Home Portals 2.0 flesh out their product lines

Portals 2.0 flesh out their product lines

Tristan Louis
has compiled
some excellent comparison charts of products across the Big 4 Internet
companies – Google, Yahoo!, Microsoft and AOL [nb: Tristan’s site was down when I
checked, but you can also access his post
here on Google cache
]. The charts are worth poring over, but the crux of them is

“Google does innovate in some spaces but has largely innovated in order to gain entry
in markets that already existed. As a rule of thumb, they’ve been very smart at breathing
new innovations in those markets. However, their competitors are generally quick to
notice and are catching up.”

Jeremy Zawodny outlines his Google is Building Yahoo
theory in response – which btw I had the pleasure of hearing first-hand last
month when I visited the Yahoo! campus. Jeremy wrote:

“…it’s as if someone decided to re-invent more and more of Yahoo’s popular services
in random order, giving them a fresh user interface, less historical baggage, and usually
one feature that really stands out (such as Gmail’s storage limit or Google Talk’s use of

Scott Gatz, who is Senior Director of Personalization Products at Yahoo!, also weighs in on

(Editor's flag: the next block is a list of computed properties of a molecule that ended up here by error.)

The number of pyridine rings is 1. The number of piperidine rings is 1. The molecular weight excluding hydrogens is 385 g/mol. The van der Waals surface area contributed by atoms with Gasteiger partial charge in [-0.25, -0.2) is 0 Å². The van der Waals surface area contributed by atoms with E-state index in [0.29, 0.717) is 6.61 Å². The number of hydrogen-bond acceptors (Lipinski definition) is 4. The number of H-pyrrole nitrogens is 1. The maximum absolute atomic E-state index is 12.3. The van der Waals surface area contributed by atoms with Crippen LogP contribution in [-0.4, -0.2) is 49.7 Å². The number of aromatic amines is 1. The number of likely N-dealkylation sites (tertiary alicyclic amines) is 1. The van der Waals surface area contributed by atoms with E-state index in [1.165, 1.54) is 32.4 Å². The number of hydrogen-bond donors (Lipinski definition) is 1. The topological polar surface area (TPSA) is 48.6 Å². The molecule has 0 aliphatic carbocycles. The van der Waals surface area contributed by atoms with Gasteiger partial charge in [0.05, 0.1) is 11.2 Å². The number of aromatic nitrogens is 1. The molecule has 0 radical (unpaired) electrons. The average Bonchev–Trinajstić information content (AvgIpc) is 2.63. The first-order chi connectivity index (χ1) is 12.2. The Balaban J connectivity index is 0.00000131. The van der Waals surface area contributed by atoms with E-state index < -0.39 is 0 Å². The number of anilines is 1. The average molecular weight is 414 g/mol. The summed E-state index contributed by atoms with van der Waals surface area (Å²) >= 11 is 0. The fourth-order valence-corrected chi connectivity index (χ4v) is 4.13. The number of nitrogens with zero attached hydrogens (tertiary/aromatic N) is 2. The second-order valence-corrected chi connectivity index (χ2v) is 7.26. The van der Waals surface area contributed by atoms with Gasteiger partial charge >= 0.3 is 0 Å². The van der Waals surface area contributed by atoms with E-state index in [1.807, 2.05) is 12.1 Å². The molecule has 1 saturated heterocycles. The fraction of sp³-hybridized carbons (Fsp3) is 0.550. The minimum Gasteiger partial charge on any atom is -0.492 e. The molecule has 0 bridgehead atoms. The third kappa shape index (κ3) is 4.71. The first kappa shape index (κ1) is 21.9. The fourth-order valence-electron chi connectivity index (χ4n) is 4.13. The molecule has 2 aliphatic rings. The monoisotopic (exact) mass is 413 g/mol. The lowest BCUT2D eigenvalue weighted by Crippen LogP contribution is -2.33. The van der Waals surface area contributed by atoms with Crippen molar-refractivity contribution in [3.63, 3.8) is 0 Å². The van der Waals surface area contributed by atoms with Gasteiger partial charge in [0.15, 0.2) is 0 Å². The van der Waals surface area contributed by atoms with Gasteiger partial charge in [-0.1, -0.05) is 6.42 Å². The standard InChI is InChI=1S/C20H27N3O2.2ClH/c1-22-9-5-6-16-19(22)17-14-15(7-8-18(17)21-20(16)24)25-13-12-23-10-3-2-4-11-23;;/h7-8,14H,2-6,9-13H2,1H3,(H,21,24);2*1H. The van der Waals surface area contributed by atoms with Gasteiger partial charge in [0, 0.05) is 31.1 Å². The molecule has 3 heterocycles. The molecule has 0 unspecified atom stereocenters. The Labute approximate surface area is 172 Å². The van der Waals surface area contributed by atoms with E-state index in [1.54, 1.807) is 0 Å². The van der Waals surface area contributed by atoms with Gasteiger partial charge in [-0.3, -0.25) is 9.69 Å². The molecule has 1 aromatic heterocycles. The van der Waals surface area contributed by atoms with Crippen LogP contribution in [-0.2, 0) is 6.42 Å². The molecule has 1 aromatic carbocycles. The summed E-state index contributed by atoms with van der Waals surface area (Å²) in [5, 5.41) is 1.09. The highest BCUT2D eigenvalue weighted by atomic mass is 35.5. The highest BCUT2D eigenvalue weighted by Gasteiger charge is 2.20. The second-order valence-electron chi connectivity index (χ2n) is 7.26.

his blog

“Google is replaying Yahoo’s playbook circa 1996. Back then, we simply looked at
what people were searching for and then built services that they wanted. Filo called the
query logs “our to-do list”.”

A lot of other people are saying that Yahoo! should focus on producing their own 2.0s
– e.g. Dave Winer
and Om Malik.

My take is that of course the Big 3 (I think we can discount AOL from this
level of competition) have a very similar product line – because they’re all building
‘portals’. It may not be currently fashionable to call them portals, but basically
Google, Yahoo! and Microsoft are all trying to integrate products and services into
one-stop shops for their millions of users.

Of course Yahoo! has been doing that for 10 years or so now, although Microsoft has
been no slug either with its MSN offering. Google is relatively new to this game, so it
appears like they’re copying the other two. But I see it more as a generic product and
service line that any big player hoping to be an Internet Portal needs to pad out.

What’s of more interest to me is the 2.0-izing going on in each of the Big 3 right
Dave and Om are right to point out that this is what each of the Big 3 should
be doing. I think Yahoo! is already doing that with their media focus; and Microsoft is making
all the right noises in its Windows Live and Office Live announcements.

I’m not sure what
Google is doing, other than continuing to create portal products (some of them killer, like Gmail) and generally
scaring the bejeebers out of Silicon Valley start-ups with beta experiments like Google Base.
Everyone is waiting for Google to announce a cohesive and integrated Web 2.0 plan of
attack, but Google isn’t talking – even Sergey Brin at the Web 2.0
didn’t get drawn into the portal debate. And that’s what makes them so

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